Of all the cities in the world, few (if any) are as unique as Tokyo. As the centre of a lighthearted, creative, forward-thinking culture, this city is crammed to the gills with unusual things to see and do.
If you have settled into your corporate serviced apartment in the heart of Tokyo that is trusted by multi-national corporations and human resource managers, you may be wondering which of these amazing attractions to see first after a long day of business meetings.
Below, we will discuss several weird, different, and cool things to do in Tokyo – just be sure to schedule them in your live calendar so you don’t forget about seeing them. Let’s get into it below…
1) Kabukicho Robot Restaurant
Robotics has gotten advanced these days, as machines appear ready to take over much of the work we do presently. The Kabukicho Robot Restaurant has taken this concept to the extreme, as the dancers which aim to entertain its clientele are all androids.
The entrance fee for this attraction is steep at over 8,000 yen, with the meal option costing 1,000 yen more, but if you want to see a show defined by robot cabaret dancers performing stunning numbers to the flash of neon lights, the price of admission will be worth it.
2) Anata No Warehouse
Ever wonder what it would be like to live in the world of Blade Runner? Wonder no more, as the Anata No Warehouse had provided an environment where this is possible. Patterned after Kowloon Walled City, a chaotic, decrepit apartment block which used to exist in Hong Kong, guests will feel like they have actually been transported back to this haven of seediness.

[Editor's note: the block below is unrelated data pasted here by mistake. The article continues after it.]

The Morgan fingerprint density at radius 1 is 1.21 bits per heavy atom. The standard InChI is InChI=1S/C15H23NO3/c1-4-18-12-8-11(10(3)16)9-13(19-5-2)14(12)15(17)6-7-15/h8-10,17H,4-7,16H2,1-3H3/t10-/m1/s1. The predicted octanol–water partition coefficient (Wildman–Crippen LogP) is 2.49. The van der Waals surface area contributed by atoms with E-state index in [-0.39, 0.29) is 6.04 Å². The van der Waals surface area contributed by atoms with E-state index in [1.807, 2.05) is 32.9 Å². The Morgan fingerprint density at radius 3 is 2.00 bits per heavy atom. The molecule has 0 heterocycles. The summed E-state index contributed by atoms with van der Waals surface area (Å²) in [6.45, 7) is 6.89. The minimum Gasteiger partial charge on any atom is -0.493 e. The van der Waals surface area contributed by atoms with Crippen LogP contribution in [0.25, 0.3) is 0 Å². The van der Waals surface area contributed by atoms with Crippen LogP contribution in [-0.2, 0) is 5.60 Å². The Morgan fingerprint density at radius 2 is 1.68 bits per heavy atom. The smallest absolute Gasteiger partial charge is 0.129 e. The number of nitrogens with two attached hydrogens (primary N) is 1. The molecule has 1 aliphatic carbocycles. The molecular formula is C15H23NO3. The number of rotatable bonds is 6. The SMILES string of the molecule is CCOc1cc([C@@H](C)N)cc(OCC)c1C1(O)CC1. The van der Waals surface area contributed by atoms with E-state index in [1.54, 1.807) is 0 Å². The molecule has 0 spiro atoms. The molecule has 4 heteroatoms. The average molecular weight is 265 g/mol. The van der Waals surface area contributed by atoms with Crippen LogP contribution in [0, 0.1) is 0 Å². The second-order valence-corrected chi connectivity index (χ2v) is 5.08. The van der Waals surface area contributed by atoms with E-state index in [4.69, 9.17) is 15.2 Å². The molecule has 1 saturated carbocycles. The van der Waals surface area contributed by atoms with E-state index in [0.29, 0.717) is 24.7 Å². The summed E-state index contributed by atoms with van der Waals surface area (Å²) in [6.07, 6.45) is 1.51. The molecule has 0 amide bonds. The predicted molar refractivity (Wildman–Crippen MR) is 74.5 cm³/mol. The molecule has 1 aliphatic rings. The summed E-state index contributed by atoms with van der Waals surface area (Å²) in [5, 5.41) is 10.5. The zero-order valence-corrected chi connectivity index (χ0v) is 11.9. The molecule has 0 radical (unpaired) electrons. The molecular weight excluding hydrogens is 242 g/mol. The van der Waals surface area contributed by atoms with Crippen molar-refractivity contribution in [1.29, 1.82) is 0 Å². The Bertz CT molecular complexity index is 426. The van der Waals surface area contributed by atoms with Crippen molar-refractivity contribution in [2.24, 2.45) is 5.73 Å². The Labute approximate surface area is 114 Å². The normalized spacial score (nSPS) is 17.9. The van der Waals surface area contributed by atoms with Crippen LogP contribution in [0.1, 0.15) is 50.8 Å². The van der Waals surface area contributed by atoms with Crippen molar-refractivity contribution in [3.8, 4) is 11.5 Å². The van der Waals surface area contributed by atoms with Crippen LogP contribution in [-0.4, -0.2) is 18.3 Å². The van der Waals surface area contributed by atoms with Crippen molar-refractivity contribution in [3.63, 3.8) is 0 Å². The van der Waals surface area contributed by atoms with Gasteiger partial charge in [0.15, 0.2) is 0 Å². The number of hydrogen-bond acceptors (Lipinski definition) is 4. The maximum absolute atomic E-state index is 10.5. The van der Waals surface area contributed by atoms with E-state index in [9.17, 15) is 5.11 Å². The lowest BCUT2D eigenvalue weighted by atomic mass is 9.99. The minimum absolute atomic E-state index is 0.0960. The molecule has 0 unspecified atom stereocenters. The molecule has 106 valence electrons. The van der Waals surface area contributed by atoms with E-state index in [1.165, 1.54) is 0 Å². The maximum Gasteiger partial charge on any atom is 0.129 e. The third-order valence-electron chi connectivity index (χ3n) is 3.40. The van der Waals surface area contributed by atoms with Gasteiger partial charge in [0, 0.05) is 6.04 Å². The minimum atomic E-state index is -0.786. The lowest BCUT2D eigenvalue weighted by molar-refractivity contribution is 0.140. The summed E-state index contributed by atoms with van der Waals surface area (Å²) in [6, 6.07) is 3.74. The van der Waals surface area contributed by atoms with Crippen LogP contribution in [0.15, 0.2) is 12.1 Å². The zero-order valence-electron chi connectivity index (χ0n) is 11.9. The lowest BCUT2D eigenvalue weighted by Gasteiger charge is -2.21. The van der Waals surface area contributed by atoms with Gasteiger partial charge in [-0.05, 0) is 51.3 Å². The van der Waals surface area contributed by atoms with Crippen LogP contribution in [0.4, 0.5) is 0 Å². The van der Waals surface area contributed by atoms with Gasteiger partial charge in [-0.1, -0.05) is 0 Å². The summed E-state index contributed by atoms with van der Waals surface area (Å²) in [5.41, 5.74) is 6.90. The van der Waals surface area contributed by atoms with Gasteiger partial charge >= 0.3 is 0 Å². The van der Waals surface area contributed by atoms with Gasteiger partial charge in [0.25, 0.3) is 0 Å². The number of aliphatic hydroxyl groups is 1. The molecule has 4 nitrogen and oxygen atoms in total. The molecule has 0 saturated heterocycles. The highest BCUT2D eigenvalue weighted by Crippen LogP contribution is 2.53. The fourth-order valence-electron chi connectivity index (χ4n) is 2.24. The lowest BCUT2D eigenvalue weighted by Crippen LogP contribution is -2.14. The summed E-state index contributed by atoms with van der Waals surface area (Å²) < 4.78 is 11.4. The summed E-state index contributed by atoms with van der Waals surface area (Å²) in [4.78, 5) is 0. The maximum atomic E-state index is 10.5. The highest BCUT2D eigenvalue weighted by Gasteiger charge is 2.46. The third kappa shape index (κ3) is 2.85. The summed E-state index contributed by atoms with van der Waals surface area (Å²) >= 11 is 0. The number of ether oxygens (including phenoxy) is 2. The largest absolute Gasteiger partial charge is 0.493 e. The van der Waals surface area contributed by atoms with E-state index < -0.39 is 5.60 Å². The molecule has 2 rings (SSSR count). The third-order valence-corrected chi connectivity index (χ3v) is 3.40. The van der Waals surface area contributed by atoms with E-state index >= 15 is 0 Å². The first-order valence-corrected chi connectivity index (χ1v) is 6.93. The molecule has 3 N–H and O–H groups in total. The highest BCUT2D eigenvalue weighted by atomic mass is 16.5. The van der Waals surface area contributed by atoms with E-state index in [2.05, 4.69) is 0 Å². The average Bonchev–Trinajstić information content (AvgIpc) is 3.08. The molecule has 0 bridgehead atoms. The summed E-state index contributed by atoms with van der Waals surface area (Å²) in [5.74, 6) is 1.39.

The designers went to great lengths to create as authentic an experience as possible – as you walk through the warehouse, you’ll find ads for dodgy dental and medical services and dripping rusted metal walls. Eventually, you’ll come to a parlour where you can play traditional arcade games or shoot some pool, but as you will soon appreciate, the journey to get there will be the highlight of your visit.
3) Ghibli Museum
If you have ever watched the critically acclaimed anime movie, The Ghost In the Shell, then you already know what a genius Hayao Miyazaki is. Even if you have never heard of him before, a visit to the Ghibli Museum should be on your list during your time in Tokyo.
Unlike most museums, which often end up being laid out as a series of disassociated exhibits, the Ghibli was constructed as if it is were a film, with a beginning, build up, climax, and a denouement.
Tickets are capped at 200 per day for non-Japanese visitors, and they often sell our several days in advance, so be sure to snag your tickets online or at a Lawson convenience store as soon as you arrive in Japan from Canada, or wherever you call home.